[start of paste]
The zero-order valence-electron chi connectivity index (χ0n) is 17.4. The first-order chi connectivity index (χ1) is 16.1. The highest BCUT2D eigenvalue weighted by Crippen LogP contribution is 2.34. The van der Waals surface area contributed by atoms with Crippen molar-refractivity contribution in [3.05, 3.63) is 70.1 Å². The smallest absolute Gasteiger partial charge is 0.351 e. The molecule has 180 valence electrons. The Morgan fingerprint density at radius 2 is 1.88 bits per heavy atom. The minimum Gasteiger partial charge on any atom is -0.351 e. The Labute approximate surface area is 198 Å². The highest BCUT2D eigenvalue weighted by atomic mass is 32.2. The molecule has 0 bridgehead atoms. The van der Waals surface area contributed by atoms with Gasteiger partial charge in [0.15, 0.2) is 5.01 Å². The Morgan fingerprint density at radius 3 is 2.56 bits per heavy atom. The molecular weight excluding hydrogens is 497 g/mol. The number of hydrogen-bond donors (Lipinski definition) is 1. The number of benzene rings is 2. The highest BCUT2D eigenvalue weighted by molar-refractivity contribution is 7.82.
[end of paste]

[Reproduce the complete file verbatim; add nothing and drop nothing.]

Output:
The zero-order valence-electron chi connectivity index (χ0n) is 17.4. The first-order chi connectivity index (χ1) is 16.1. The highest BCUT2D eigenvalue weighted by Crippen LogP contribution is 2.34. The van der Waals surface area contributed by atoms with Crippen molar-refractivity contribution in [3.05, 3.63) is 70.1 Å². The smallest absolute Gasteiger partial charge is 0.351 e. The molecule has 180 valence electrons. The Morgan fingerprint density at radius 2 is 1.88 bits per heavy atom. The minimum Gasteiger partial charge on any atom is -0.351 e. The Labute approximate surface area is 198 Å². The highest BCUT2D eigenvalue weighted by atomic mass is 32.2. The molecule has 0 bridgehead atoms. The van der Waals surface area contributed by atoms with Gasteiger partial charge in [0.15, 0.2) is 5.01 Å². The Morgan fingerprint density at radius 3 is 2.56 bits per heavy atom. The molecular weight excluding hydrogens is 497 g/mol. The number of hydrogen-bond donors (Lipinski definition) is 1. The number of benzene rings is 2. The highest BCUT2D eigenvalue weighted by molar-refractivity contribution is 7.82.